“I have run the Co-op for 10 years, through shootings and riots and wildfires, and this has been as hard as everything combined together,” she added. 

Aside from Food Not Bombs and the I.V. Food Co-op, other local programs have stepped up to the challenge of combating food insecurity during this time. 

Manos de Mapaches, an organization based in I.V. that was created on April 15 by UC Santa Barbara students, is also delivering groceries and supplies to those most vulnerable in the community. 

The group is working to address the needs of the elderly, disabled and immunocompromised by pairing each community member with a volunteer who will coordinate the grocery delivery. Volunteers are typically tasked solely with the pickup and delivery of groceries that have been paid for in advance by the person ordering the service, according to Alec Valdez, a fourth-year history of public policy and law major and the founder of Manos de Mapaches. 

But the program, still in its infancy, has remained flexible in order to adapt to different needs, according to Valdez. Volunteers are encouraged to coordinate with the person in need of service to find the most accessible system for ordering groceries, depending on the circumstances. Anyone under the age of 40 who is in good health and meets other criteria including practicing social distancing  can volunteer with Manos de Mapaches, according to its website.

The group is also developing a project called “Community Connections,” a social exchange program in which volunteers are digitally connected to people from high-risk demographics — such as the elderly —  to relieve the loneliness that has accompanied the shelter-in-place orders, according to Valdez.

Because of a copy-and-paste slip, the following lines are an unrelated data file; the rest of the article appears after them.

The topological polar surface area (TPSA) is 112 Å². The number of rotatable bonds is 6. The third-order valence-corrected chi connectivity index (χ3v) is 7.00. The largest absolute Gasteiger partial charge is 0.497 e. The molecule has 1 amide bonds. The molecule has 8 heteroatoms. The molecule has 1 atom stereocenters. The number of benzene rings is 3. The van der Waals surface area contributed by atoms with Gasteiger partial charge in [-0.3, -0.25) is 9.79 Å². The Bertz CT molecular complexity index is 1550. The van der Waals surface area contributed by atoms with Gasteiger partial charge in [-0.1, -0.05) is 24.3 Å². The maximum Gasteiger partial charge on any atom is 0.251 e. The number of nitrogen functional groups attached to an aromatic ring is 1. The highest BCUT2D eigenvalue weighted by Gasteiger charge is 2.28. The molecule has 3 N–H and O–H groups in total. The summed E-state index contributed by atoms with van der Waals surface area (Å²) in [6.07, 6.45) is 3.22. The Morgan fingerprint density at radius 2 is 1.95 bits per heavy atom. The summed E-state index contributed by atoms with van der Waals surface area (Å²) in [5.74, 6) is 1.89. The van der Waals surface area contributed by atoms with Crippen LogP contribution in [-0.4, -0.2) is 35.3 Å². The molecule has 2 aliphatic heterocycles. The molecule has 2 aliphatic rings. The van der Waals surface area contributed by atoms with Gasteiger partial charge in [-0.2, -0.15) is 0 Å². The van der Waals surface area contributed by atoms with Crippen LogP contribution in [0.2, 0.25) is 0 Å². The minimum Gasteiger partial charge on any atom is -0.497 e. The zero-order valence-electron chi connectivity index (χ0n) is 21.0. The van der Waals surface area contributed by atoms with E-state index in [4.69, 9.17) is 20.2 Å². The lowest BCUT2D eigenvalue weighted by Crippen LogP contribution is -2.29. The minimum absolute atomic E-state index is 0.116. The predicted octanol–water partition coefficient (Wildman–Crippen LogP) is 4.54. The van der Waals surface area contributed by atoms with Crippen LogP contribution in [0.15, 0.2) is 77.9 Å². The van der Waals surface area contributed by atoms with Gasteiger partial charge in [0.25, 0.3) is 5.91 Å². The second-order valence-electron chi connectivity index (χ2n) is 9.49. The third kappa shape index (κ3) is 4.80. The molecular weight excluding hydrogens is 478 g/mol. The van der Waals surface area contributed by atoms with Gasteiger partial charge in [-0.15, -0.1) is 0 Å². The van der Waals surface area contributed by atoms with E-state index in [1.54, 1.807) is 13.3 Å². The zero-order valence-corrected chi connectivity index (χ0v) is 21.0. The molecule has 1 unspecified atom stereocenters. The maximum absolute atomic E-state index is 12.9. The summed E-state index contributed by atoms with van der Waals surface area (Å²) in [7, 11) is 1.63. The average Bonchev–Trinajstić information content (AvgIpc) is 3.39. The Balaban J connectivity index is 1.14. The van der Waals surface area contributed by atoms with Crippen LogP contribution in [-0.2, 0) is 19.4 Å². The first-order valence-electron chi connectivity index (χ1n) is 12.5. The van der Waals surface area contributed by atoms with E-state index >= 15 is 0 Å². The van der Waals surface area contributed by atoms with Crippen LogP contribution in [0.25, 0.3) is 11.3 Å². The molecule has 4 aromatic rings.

Manos de Mapaches is an effort that stemmed from the Community Affairs Board (C.A.B.) at UCSB, according to Valdez, who is also the co-coordinator of C.A.B. Alternative Breaks. Because Alternative Breaks’ planned volunteer operations for the quarter had been canceled, Valdez said he created Manos de Mapaches to help serve others in this new reality. 

The idea for Manos de Mapaches was inspired by a group of volunteers in New York called Invisible Hands, Valdez said. Like Manos de Mapaches, Invisible Hands also provides grocery shopping and deliveries for those who are most at risk. 

In a similar light, the A.S. Food Bank has teamed up with the Foodbank of Santa Barbara County and recently shifted its services to the distribution of brown bags, containing items such as pasta, beans and sauces, according to its Facebook page.

The A.S. Food Bank now distributes these groceries outside the front of its location at the University Center on Wednesdays and Fridays from 10 a.m. to 3 p.m. The A.S. Food Bank is also giving out meal tickets through an online application process, which can be used for pick-up meals at the Portola Dining Commons.

While there is no doubt that the coronavirus pandemic has put a strain on the community, Cohen maintains that the importance of food — now more than ever — is integral in keeping spirits high. 

“More than food, these meals foster a moment of connection and seeing and being seen, and a reminder that everyone matters,” she said.